Can Canada’s Internet be hijacked?
Security · Jul 26, 2016
One-hop trust protocols, like Border Gateway Protocol (BGP) or Signalling System 7 (SS7), are used to spread information around and control the working of the Internet. These protocols allow for things like the synchronization of data and the location and path to various elements.
However, these protocols don’t supply any information about the origin of the data or the path that the data took to get to you. All a system knows is that its neighbouring system provided the information. So, if you trust your neighbour, you trust what it tells you. Your neighbour is one-hop away. That’s one-hop trust. It’s a big game of ‘telephone’.
This is fine if your neighbourhood, or network, is closed and you know all of your neighbours. However as we’ve expanded the Internet, it is not possible to trust all of your neighbours because there ARE malicious agents on the Internet.
BGP specifically is vulnerable to hijacking and man-in-the-middle-attacks. An attacker can pretend to be something it is not (“I’m google – tell the world”) by either originating the announcement or modifying a path announcement that came from a neighbour.
However, an attack is only possible if the malicious provider goes unchecked by its neighbours. Currently, there are two fixes proposed for this problem:
Resource Public Key Infrastructure (RPKI) proposes to host a central database that shows the ownership of an Internet address, along with a cryptographic key to prevent tampering. So, a recipient of any BGP information could do a reverse check to see if the provider that originated the info is valid.
BGPSec proposes to have put a digital footprint on the information in every hop in the path
– essentially a cryptographic stamp each time the information is relayed from provider to provider. With a full record of the information’s path, you could determine if a hop wasn’t the one you expected and could be malicious.
However, I think neither one of these fixes is likely to get implemented soon (if at all).
RPKI was launched a few years ago, and after an initial ramp-up, adoption has flattened out. Only a handful of providers have registered their addresses or are checking. The main difficulty would seem to be the additional check required on data that you receive.
Currently the data is processed automatically and efficiently in routers. RPKI requires providers to implement a new system that does an offline (over-the-shoulder) check of the data. In addition, it can be defeated. Since it only verifies the owner of an address, all the attacker has to do is tie some false ownership to the information at the same time. Again, if the malicious provider’s upstream is not doing its job, it will accept the false info and circulate it.
So, value for effort is low.
BGPSec is likewise hobbled. It solves the problem of authenticating each hop in the path, which should prevent the attacker from lying about the origin, however it DEPENDS on RPKI adoption. In addition, it would require a replacement of BGP – so all carriers would have to stop using the current version of BGP and start using a new version (or they could run two systems in parallel). Lastly, it only works if everyone does it. If anybody in the path does NOT support BGPSec, the system is designed to throw away all security information and continue using the old, insecure BGP.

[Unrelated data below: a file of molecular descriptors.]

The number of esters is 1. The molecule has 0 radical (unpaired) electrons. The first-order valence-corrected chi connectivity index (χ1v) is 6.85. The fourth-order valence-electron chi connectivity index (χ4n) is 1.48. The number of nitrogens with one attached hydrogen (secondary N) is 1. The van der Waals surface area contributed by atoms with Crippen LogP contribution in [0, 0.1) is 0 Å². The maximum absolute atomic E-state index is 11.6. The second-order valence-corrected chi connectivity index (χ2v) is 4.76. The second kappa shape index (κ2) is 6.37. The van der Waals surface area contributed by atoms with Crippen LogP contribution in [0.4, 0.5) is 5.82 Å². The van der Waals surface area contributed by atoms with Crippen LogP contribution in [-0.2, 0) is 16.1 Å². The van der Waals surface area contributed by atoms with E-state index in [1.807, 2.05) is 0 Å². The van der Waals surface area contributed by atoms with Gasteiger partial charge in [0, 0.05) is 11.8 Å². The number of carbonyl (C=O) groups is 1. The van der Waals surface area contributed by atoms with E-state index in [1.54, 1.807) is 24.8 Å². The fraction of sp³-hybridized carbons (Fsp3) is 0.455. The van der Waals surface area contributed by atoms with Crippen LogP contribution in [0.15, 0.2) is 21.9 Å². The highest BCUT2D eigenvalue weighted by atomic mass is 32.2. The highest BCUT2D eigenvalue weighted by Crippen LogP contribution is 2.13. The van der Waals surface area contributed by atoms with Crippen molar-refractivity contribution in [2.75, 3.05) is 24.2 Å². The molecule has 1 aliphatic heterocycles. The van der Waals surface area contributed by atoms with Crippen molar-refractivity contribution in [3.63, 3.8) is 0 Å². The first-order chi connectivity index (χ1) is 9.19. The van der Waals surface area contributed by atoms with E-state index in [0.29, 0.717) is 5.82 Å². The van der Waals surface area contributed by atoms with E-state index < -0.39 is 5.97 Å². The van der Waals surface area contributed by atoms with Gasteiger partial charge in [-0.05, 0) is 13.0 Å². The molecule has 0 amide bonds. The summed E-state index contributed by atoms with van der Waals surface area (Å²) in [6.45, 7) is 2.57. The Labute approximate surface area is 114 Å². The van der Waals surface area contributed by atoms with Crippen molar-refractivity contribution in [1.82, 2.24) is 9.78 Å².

This fix suffers from a completeness problem. Everyone has to do it (and that’s unlikely), or it doesn’t work.
What to do?
The potential damage from a massive BGP hijacking problem is fairly significant, so it doesn’t seem reasonable just to give up, and it doesn’t look like we have a good technical solution to try.
In essence, this was the point of my Calgary B-Sides talk in April. I discussed a community-based approach: For a country like Canada, with a reasonable number of providers and a common jurisdiction, it should be relatively easy to organize a system that limits BGP attacks on our own neighbourhood.
Each one of the providers in Canada hosts a limited number of networks (in the thousands each), and we all have one-hop or two-hop connections to each other. If we were able to share those networks with each other (like the RPKI registry), we could put filters on the rest of our Internet connections to block any false advertisements of these routes (like the path-verification of BGPSec). In essence, we’d be saying: only allow these 30,000 routes that represent Canada to come from the known connections we have between Canadian providers.
It is technically doable (configuration exists and is supported by vendors), it is organizationally doable (the security community among Canadian providers exists via the government-sponsored Canadian Telecommunications Cyber Protection working group) and there is a reasonable threat model to justify the effort.
Networking teams argue against this type of solution as it may affect the resiliency of the Internet. I don’t think resiliency is a real issue. The odds are low that a multiple point failure of this type would exist, and there is a reasonable mitigating control in the communications that we have between each other – we could call each other up and have the block removed if required.
In the end, there is a little risk, but the gain is a more stable Canadian network that is resilient to network hijacking.
At its heart, this is the type of decision that security professionals must make. There are no absolutes and everything comes down to a threat/value assessment with the goal of reducing risk to an acceptable level.